First she has her superhuman art and her mysticism, then she is most wonderful in the persistent folly of conquered heresies. All since the world began have had the flesh as their spring-board. Logically and humanly speaking they should have triumphed, for they allowed man and woman to satisfy their passions, saying to themselves there was no sin in these, even sanctifying them as the Gnostics, rendering homage to God by the foulest uncleanness.
All have suffered shipwreck. The Church, unbending in this matter, has remained upright and entire. She orders the body to be silent, and the soul to suffer, and contrary to all probability, humanity listens to her, and sweeps away like a dung-heap the seductive joys proposed to her.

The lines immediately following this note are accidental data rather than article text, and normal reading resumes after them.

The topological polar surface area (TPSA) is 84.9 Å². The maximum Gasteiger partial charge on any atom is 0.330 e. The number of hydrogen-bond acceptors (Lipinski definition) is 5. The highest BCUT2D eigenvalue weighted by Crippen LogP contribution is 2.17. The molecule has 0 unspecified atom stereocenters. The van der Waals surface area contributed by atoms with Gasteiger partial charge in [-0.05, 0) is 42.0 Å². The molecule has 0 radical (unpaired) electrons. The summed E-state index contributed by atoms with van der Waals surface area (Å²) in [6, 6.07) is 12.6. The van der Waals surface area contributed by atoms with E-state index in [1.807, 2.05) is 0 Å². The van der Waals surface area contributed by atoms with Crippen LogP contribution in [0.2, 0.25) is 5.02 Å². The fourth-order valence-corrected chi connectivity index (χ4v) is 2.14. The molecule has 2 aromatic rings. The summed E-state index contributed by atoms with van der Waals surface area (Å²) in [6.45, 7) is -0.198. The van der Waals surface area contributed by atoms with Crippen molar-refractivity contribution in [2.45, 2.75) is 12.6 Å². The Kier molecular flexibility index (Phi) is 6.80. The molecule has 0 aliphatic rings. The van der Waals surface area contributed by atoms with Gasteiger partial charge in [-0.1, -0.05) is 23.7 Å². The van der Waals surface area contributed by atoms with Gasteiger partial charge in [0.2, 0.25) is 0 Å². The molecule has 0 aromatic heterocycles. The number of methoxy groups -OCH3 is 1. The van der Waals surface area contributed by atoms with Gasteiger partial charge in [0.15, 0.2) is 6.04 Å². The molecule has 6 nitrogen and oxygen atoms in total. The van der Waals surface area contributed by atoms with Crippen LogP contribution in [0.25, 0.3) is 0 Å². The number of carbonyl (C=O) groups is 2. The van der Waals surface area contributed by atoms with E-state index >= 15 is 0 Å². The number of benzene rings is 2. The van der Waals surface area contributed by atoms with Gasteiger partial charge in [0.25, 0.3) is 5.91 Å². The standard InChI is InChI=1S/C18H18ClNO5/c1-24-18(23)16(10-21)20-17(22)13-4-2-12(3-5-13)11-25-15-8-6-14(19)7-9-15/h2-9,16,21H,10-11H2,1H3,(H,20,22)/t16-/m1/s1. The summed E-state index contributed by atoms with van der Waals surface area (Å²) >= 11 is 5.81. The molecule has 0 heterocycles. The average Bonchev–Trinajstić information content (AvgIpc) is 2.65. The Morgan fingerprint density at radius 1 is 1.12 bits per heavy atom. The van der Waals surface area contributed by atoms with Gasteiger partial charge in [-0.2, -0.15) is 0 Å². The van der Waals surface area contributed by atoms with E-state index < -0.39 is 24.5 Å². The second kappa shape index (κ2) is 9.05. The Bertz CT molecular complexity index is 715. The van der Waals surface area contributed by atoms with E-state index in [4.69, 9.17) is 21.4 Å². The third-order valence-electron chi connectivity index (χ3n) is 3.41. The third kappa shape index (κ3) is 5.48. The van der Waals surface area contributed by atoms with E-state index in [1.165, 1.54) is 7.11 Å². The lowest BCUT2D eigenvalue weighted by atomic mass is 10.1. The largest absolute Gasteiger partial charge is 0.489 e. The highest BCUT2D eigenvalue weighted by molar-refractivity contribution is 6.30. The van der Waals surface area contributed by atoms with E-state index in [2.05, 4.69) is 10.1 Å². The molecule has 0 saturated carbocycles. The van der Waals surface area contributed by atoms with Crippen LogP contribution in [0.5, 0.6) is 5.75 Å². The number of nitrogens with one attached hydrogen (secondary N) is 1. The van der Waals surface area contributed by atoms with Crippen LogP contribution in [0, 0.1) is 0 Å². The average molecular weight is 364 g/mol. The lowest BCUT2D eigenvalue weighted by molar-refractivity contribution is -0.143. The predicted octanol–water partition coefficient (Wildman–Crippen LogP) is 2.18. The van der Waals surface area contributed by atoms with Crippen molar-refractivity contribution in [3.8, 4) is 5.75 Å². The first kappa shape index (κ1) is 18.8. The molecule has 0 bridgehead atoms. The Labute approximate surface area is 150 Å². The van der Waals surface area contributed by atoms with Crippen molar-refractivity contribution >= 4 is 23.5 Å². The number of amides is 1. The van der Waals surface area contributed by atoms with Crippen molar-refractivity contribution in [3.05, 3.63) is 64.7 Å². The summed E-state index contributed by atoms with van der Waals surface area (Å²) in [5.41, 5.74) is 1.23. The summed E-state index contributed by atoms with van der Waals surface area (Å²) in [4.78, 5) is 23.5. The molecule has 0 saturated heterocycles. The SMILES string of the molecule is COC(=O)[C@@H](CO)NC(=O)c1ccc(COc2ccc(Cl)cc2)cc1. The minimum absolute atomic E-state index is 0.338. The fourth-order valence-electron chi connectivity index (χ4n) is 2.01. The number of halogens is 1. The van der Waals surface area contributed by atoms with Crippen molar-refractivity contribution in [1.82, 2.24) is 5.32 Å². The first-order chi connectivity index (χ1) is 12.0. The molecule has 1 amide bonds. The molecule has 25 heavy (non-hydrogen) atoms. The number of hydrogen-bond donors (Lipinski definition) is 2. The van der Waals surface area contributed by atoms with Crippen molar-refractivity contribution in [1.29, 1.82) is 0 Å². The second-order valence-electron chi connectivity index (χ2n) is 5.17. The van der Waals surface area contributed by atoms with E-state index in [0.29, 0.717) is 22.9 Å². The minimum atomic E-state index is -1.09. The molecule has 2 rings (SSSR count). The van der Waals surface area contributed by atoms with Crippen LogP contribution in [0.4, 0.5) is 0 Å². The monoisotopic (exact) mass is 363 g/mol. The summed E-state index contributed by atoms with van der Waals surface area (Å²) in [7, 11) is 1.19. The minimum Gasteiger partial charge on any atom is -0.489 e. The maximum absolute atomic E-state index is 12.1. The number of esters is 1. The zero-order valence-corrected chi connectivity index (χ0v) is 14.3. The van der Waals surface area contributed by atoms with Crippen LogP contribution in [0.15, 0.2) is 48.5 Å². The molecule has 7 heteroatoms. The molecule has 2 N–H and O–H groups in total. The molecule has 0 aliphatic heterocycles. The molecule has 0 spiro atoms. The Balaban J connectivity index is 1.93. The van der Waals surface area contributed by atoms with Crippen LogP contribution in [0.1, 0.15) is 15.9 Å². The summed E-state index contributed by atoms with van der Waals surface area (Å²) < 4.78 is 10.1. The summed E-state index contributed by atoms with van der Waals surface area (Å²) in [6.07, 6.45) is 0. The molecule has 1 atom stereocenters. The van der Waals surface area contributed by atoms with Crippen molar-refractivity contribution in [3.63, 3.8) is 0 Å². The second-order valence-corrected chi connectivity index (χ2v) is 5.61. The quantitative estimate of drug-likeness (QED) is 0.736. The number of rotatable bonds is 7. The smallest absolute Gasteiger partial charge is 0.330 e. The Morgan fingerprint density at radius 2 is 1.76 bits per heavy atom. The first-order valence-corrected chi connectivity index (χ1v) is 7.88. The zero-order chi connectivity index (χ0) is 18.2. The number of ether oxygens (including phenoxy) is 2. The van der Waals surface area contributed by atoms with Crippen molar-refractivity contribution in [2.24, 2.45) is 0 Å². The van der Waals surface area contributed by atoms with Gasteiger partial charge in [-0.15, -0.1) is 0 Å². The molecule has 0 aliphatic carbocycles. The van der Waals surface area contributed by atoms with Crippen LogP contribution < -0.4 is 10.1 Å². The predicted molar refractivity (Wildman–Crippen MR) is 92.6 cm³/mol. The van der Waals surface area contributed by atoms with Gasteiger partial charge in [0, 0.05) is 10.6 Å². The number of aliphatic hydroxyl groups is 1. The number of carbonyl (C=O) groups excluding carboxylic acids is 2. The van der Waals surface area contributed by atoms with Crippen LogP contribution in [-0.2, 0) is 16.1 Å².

Again, the vitality of the Church is decision, which preserves her in spite of the unfathomable stupidity of her sons. She has resisted the disquieting folly of the clergy, and has not even been broken up by the awkwardness and lack of ability in her defenders, a very strong point.
“No, the more I think of her,” he cried, “the more I think her prodigious, unique, the more I am convinced that she alone holds the truth, that outside her are only weaknesses of mind, impostures, scandals. The Church is the divine breeding ground, the heavenly dispensary of souls; she gives them suck, nourishes them, and heals them; she bids them understand, when the hour of sorrow comes, that true life begins, not at birth, but at death. The Church is indefectible, before all things admirable, she is great—
“Yes, but then we must follow her directions and practise the sacraments she orders!”
And Durtal, shaking his head, gave himself no further answer.